With Trader Joe’s Pumpkin Cornbread Croutons we have another strange and daring pumpkin offering. As a salad lover I was quick to pick these up. As any true salad connoisseur knows, the combination of textures in a salad is almost as important as the combination of tastes. The simple addition of a crispy little crunch, whether it be croutons, baco-bits, or a handful of seeds, can elevate a salad from merely good to truly excellent. As such, I’m always on the lookout for a tasty new texture to touch up my tossed salads, and I was both pleased and surprised to see that Trader Joe’s ongoing season of induced Pumpkin Psychosis extended even so far as the world of croutons. What surprised me ever more, however, was that despite having never so much as dreamed of such an outrageous idea as Pumpkin Croutons in all my life, I had actually already made them a week earlier. That said, I did only make them by accident.
Trader Joe’s Pumpkin Cornbread Croutons are – in fact – made from the very same stuff as Trader Joe’s Pumpkin Cornbread. I rather enjoyed the cornbread, which I thought quite seasonal and tasty even if it wasn’t particularly pumpkin-y, however despite enjoying it, I didn’t enjoy it quite to the tune of an entire bread pan worth. As a result of my obdurate bachelor tendencies, the remnants of the cornbread were left out on top of the stove for two or three days. The result, I came to discover, was an accidental pan of Trader Joe’s Pumpkin Cornbread Croutons or, more precisely, just one gigantic crouton.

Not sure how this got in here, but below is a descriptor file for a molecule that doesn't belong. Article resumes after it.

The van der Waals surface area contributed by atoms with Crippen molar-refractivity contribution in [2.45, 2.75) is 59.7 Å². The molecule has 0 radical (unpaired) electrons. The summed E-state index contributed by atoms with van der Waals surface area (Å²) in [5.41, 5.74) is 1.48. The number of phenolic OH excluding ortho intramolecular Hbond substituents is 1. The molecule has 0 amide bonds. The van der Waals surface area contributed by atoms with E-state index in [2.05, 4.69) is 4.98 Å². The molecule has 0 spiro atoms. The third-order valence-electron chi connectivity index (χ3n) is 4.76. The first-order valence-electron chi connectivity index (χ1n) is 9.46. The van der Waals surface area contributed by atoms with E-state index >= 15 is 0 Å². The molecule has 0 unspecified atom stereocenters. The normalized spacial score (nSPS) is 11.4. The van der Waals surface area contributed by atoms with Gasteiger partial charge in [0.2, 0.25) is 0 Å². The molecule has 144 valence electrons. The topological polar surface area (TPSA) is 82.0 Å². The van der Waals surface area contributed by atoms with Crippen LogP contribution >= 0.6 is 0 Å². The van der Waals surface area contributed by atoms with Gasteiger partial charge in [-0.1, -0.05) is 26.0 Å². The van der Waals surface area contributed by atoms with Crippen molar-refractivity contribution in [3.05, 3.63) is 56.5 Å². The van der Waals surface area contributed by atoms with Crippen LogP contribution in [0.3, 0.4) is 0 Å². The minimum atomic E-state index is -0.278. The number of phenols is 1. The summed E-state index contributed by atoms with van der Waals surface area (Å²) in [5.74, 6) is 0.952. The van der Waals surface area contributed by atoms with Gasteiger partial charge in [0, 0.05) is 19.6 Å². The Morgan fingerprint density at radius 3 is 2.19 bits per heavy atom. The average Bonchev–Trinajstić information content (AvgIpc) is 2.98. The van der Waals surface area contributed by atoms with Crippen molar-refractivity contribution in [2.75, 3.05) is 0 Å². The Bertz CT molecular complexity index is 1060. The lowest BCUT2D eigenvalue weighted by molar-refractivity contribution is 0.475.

Given the shared origin, you might expect the two to share many attributes and that is, in fact, the case. The pumpkin cornbread croutons taste a lot like the pumpkin cornbread – both are strongly redolent of pumpkin, sweetened by sugar, and spiced with traditional pumpkin pie spices. Surprisingly, in fact, the croutons are even sweeter than the cornbread. Trader Joe’s promises that each crouton is like having a bite of pumpkin pie, and while it’s not that sweet it’s not too far off either. This is a fact that makes these croutons unlike any I’ve had before. Most croutons are salty and savory, dusted with garlic, rosemary, cheese, etc. These croutons go in a very different direction, not just with the sweetness, but with the strong pumpkin flavor as well.
In fact, the sweetness opens these croutons up to a variety of uses normally limited only to bread crumbs. Perhaps most brilliantly, Trader Joe’s suggests using them as stuffing for your turkey. While this is probably one of the better ideas anyone has ever had, Trader Joe’s also recommends using these naturally sweet breadcrumbs for bread pudding, or even dipping them directly into pumpkin butter. I haven’t tried any of these myself yet, and while they sound somewhat dubious, the sweet, pumpkiny taste might actually make it work out.